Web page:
For individuals with dermatitis herpetiformis, which is characterized by itchy bumps or blisters in response to eating gluten, a skin biopsy is sufficient for diagnosis of celiac disease. This biopsy involves collecting a small piece of skin near the rash and testing it for antibodies.

Living Gluten-Free: What and What Not to Eat

The only known treatment for celiac disease is the complete avoidance of gluten. This means that celiac patients must avoid the following (Mayo Clinic):

All food and drinks containing:

  • Wheat
  • Barley (malt, malt flavoring and malt vinegar are usually made from barley)
  • Rye
  • Triticale (a cross between wheat and rye)


Read labels carefully. Sometimes wheat products are packaged under other names such as durum flour, graham flour, semolina, bulgur, and farina. Other grains that contain gluten include kamut and spelt. Certain grains, such as oats, can be contaminated with wheat during growing and processing stages of production. For this reason, oats should be avoided unless they are labeled as gluten-free.   

In addition, the following foods should be avoided unless they're specifically labeled as gluten-free, since they are often made with wheat or contain gluten additives:

  • Beer
  • Breads
  • Cakes and pies
  • Cereals
  • Cookies and crackers
  • Croutons
  • Gravies
  • Imitation meat or seafood
  • Matzo
  • Pastas
  • Processed luncheon meats
  • Salad dressings
  • Sauces, including soy sauce
  • Seasoned rice mixes
  • Seasoned snack foods, such as potato and tortilla chips
  • Self-basting poultry
  • Soups and soup bases
  • Vegetables in sauce


Also, be on the lookout for hidden ingredients that contain gluten including malt flavoring, modified food starch, and other food additives. Many medications and vitamins use gluten as a binding agent, so read labels carefully before consuming. Additionally, any cosmetics that come in contact with the mouth (such as lipstick) and contain gluten can be harmful.

That certainly sounds like a lot to avoid! But the good news is that a cornucopia of healthy and delicious foods are naturally gluten-free. These include:

  • Fruits and vegetables
  • Beans, seeds, and nuts in their natural, unprocessed form
  • Fresh eggs
  • Fresh meats, fish and poultry (not breaded or batter-coated)
  • Most dairy products


Also, just because you're jettisoning wheat doesn't mean that you have to entirely leave grains and starches behind. The following are naturally gluten free:

  • Amaranth
  • Arrowroot
  • Buckwheat
  • Corn and cornmeal
  • Flax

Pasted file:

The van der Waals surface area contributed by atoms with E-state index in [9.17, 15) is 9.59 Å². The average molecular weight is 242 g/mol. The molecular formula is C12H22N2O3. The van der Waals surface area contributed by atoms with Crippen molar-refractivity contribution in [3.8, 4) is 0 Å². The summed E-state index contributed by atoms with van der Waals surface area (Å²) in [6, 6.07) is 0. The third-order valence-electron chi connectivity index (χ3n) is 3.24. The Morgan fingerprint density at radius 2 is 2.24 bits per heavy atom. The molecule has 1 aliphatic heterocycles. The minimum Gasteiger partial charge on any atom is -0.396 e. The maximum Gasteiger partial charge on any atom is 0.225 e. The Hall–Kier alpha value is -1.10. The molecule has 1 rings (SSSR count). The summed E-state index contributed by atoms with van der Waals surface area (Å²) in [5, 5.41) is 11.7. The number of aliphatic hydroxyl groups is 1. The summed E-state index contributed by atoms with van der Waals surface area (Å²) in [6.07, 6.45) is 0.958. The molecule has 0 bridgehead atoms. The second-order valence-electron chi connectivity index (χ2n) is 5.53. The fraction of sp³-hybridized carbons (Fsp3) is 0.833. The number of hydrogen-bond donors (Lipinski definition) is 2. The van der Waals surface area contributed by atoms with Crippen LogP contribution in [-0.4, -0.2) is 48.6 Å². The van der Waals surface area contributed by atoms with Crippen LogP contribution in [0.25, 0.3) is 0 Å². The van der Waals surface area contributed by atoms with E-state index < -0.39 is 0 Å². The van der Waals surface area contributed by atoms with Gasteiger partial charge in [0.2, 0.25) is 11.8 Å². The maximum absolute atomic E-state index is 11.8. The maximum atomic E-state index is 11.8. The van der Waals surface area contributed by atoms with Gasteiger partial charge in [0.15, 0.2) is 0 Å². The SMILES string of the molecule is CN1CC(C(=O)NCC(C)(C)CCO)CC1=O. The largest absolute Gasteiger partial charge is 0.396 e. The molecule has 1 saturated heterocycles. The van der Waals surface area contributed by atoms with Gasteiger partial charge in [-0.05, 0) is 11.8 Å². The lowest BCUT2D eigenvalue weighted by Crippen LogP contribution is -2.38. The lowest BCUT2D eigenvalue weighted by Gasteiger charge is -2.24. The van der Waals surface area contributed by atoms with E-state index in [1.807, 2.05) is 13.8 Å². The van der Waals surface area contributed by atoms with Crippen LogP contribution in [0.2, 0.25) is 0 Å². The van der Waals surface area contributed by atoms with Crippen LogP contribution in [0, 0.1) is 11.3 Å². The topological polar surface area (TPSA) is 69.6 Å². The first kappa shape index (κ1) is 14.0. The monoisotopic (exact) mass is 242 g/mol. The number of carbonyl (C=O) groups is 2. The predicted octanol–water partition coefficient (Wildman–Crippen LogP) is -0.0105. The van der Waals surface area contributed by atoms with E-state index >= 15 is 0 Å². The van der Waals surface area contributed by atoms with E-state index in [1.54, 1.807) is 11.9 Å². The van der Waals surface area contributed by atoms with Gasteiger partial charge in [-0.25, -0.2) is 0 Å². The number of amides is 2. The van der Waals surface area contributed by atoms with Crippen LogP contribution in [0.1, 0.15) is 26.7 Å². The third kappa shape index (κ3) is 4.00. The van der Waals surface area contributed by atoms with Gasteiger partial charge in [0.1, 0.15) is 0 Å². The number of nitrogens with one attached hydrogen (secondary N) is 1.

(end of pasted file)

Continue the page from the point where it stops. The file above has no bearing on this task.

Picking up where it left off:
• Gluten-free flours (rice, soy, corn, potato, bean, coconut)
  • Hominy (corn)
  • Millet
  • Quinoa
  • Rice
  • Sorghum
  • Soy
  • Tapioca
  • Teff


Risks and Benefits of a Gluten-Free Diet for Non-Celiac Patients

For celiac patients, avoiding gluten is an absolute necessity. But what about for everyone else? It is estimated that 18 million Americans have what is known as "non-celiac gluten sensitivity" (National Foundation for Celiac Awareness). This means that they experience symptoms similar to those with celiac disease yet lack the same antibodies and intestinal damage as seen in celiac disease. They experience symptom relief when adhering to a strict gluten-free diet.

But are there other benefits to avoiding wheat aside from symptom relief? It appears so. A recent study compared the health profiles of non-celiac wheat/gluten avoiders to celiac disease patients and the general public. The findings indicated that those who avoided wheat/gluten − both celiac and non-celiac − had similar cardiovascular benefits. They had lower body mass index (BMI) and a lower rate of high blood pressure compared to the general population (Tavakkoli, A. et al., 2013).

For others, gluten-free diets may be attractive as a weight-loss regimen even though they have no problems tolerating gluten. Many celebrities, personalities and athletes, including Gwyneth Paltrow, Kim Kardashian, Elizabeth Hasselbeck, Drew Brees, Chelsea Clinton, and Miley Cyrus have jumped on this bandwagon. Some of this is hype in the sense that merely avoiding wheat is no guarantee of weight loss or a healthier diet. Gluten-free alternatives to pasta, bread, cakes, cookies and other processed indulgences are no less caloric (or sugar and carbohydrate packed) than their gluten-containing counterparts. Junk food is still junk food, no matter what!

At the same time, those who adhere to a nutritionally dense diet of fruits, vegetables, legumes, nuts, lean meats and dairy, and reasonable portions of gluten-free whole grains like quinoa and brown rice will undoubtedly find weight loss benefits. In addition, the high gluten content of modern wheat may have digestive consequences for even non-celiac sufferers that can impact weight. As discussed earlier, gluten is a difficult protein for all humans to digest. It can damage tight junctions in the lining of the intestine, leading to what is known as leaky gut syndrome and inflammation, which can trigger bloating, fatigue, and weight gain (Fasano 2011). Also, many gluten-containing foods have a high glycemic load and raise your blood sugar, causing a spike in insulin. Over time, eating foods high on the glycemic index and overloading your cells with insulin can lead to insulin resistance, which makes fat loss difficult. All of this may account for the lower body mass index and more favorable cardiovascular profiles seen in those who avoid gluten.